• One of the most important things to consider is ‘mutuality of obligation’ – does mutuality of obligation exist between the company and the person?  If there is mutuality of obligation then that points towards the person being an employee. If there is a lack of mutuality of obligation then that points towards the employment relationship being looser and therefore the person could very well be a worker or self-employed.
  • It is worth looking at control also. How much control do you have over the person?
  • In the Uber case the court looked at the amount of control the employer had over the drivers. The court looked at the substance of the relationship between employer and driver – not the language of the documentation issued to the drivers – again just because you call someone self-employed does not make them so
  • The Uber situation isn’t new law – it was a case of applying old law to a set of modern circumstances.

 

6.      So once I have worked out employment status for each person then I don’t need to bother checking it again?

  • That is a very good question.   It is worth being aware that some employment relationships develop over time and can mutate/change into something different. For instance – someone may start off as a casual worker but over time there becomes a mutuality of obligation that makes them move from being a casual worker to actually being an employee.

For more information and advice please visit out Employment Law section or simply Contact us

Employer Right to Work Checks
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GDPR – Key Information for Employers

The UK’s Data protection rules are set to dramatically change with the introduction of the EU’s General Data Protection Regulation (GDPR) on 25th May 2018.  The new regulations will involve significant changes to how organisations process data.  The new restrictions being brought mean that there will greater penalties for failing to meet data protection regulations.  The introduction of GDPR will have a serious impact on employers in terms of how personal data is processed and stored for not just employees but also for contractors and job applicants.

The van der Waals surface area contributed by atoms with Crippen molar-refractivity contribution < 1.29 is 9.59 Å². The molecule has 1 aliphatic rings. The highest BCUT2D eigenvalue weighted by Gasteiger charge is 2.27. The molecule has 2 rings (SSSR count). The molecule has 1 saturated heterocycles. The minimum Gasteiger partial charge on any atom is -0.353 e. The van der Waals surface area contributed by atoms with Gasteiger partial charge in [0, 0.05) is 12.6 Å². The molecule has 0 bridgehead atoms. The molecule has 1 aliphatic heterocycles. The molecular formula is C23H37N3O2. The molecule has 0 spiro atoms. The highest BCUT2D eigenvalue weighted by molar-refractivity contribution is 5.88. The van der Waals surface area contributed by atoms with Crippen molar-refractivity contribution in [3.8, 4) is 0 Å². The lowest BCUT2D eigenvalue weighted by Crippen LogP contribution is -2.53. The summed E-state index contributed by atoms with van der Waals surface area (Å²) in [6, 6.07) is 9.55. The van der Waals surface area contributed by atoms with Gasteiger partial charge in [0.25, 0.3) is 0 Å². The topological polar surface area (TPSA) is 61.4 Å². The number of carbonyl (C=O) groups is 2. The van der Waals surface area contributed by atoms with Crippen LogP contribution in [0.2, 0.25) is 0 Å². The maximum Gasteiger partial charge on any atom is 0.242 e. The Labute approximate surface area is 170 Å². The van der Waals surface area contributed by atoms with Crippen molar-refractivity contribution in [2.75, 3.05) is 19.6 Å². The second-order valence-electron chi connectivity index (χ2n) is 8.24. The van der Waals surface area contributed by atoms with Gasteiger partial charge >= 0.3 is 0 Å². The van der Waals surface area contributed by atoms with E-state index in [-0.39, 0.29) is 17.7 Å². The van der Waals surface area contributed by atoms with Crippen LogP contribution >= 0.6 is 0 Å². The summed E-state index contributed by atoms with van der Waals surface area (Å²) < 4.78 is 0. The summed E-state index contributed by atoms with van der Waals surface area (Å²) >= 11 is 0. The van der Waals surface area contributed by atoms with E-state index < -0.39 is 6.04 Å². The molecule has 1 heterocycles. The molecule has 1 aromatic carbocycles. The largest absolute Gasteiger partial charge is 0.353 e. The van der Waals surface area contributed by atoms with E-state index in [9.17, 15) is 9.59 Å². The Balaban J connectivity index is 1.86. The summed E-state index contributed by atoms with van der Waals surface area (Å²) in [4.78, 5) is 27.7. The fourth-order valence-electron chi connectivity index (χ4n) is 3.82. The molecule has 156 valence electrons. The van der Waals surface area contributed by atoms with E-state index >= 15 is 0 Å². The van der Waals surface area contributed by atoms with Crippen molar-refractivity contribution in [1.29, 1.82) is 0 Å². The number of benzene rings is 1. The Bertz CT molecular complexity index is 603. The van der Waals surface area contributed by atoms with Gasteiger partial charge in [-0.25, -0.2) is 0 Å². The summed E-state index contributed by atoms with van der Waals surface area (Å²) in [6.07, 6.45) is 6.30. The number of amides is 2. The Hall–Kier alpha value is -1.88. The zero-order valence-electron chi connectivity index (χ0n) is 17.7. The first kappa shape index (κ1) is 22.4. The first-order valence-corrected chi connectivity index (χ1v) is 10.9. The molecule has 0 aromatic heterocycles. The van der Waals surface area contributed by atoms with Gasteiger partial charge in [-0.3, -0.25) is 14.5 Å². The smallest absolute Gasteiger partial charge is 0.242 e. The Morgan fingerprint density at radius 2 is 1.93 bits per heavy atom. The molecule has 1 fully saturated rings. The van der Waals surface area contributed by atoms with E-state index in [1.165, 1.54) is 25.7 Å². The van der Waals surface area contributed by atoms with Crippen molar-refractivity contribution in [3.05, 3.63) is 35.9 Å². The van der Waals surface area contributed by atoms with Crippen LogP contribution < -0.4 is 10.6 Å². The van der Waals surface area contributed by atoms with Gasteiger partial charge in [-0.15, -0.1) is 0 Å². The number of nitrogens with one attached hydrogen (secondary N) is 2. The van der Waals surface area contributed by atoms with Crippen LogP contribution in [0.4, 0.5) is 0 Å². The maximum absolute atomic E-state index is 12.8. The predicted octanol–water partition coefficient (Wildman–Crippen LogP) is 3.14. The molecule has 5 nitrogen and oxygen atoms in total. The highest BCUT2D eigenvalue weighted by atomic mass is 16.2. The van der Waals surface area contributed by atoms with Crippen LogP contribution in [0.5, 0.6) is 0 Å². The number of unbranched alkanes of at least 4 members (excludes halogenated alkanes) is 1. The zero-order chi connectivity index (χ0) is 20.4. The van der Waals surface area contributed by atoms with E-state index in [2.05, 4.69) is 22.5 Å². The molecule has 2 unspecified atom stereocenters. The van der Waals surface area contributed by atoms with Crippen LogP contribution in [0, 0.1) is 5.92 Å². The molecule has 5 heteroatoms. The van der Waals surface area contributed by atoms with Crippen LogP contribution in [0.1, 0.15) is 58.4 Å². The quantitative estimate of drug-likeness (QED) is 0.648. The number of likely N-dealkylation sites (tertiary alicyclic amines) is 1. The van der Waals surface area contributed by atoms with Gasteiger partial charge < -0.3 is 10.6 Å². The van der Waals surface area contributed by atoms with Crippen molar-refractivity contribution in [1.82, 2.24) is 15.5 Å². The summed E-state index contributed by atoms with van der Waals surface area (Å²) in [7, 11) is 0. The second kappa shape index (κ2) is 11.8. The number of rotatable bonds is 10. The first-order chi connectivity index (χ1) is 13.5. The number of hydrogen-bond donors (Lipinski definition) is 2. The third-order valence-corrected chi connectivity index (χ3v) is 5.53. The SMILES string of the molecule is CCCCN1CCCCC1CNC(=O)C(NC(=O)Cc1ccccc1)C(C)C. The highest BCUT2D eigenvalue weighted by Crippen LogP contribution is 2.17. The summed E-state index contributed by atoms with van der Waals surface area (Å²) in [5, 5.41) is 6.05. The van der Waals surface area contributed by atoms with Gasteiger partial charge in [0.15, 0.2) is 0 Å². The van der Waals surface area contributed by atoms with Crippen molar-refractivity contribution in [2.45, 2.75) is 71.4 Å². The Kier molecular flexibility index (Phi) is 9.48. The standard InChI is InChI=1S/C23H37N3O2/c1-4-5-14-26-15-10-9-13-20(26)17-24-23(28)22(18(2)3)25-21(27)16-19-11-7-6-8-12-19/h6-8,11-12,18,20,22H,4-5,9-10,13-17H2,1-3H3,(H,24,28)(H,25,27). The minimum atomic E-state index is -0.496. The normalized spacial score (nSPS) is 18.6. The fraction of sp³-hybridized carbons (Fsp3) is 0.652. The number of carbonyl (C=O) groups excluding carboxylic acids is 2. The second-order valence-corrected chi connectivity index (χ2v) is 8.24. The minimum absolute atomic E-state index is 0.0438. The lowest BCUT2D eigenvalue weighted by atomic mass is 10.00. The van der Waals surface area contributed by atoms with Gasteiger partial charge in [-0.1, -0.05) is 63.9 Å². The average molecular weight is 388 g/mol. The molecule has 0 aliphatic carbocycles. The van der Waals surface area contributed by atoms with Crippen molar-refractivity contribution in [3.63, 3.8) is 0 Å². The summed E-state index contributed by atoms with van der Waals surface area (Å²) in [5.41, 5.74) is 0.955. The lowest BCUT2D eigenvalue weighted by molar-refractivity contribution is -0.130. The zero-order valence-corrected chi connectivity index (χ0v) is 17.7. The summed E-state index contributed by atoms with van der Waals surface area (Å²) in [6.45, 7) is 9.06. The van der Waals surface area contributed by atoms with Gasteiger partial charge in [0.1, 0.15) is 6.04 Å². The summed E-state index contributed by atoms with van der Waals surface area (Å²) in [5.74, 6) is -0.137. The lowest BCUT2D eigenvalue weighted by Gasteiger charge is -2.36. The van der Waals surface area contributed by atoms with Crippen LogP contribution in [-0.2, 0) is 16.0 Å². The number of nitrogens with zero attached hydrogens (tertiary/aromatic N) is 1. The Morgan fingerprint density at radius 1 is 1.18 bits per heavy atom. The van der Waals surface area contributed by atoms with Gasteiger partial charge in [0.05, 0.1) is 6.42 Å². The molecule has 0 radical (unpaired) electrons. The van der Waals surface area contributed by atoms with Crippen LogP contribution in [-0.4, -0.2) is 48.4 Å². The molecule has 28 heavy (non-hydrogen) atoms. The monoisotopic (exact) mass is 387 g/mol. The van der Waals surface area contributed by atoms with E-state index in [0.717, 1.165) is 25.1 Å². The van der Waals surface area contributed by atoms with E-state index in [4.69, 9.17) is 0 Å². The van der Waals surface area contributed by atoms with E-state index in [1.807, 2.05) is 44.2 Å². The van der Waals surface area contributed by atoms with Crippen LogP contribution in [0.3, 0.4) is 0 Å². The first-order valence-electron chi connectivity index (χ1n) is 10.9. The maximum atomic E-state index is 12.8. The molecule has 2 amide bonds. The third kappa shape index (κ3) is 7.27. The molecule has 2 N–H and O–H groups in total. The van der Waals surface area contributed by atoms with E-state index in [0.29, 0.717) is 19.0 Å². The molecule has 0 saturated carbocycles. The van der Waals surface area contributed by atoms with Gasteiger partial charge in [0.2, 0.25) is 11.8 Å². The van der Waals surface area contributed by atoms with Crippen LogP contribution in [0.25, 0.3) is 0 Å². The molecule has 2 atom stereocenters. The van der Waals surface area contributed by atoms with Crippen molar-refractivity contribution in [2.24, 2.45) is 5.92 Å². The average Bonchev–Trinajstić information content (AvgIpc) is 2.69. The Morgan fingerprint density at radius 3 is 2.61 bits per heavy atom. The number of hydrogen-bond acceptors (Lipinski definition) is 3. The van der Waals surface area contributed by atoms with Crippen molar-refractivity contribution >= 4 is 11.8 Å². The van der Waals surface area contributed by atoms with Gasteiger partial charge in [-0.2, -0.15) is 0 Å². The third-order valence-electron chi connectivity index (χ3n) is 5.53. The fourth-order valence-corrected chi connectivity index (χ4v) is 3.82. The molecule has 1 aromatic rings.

Don’t let Brexit allow you to think that GDPR won’t apply to the UK as we will still be in the EU when the new legislation comes into force and it is likely that the UK Government will adopt the same or similar legislation when we do eventually leave the EU.

Breaching the law could subject a company to significant fines of up to €20 million, or 4% of an organisations’ global annual turnover, whichever is higher.

The major changes that GDPR will have on HR information are:

1.     Data protection by design and default – A new approach to data that will require organisations to embed privacy considerations in both operational and strategic HR. Employers need to ensure that only personal data necessary for each specific purpose is processed. This includes ensuring that:

  • only the minimum amount of personal data is collected and processed for a specific purpose;
  • the extent of processing is limited to that necessary for each purpose;
  • personal data is stored for no longer than necessary; and
  • access to the data is restricted to that necessary for each purpose.

2.     Processing by consent – Many employers process employee personal data based on consent. This approach has been increasingly criticised, as the validity of employee consent is questionable due to the imbalance of power in an employment relationship. Under GDPR consent must be “freely given, informed, specific and explicit”. Where an employer obtains consent in a written declaration that also concerns other matters, the request for consent must be presented in a manner that is clearly distinguishable from the other matters, in an intelligible and easily accessible form, using clear and plain language. This means that broad consents in employment contracts to process employee data will not be valid. Further, the requirement that consent be freely given means that valid consent will generally be difficult to obtain in the employment context due to the imbalance of power.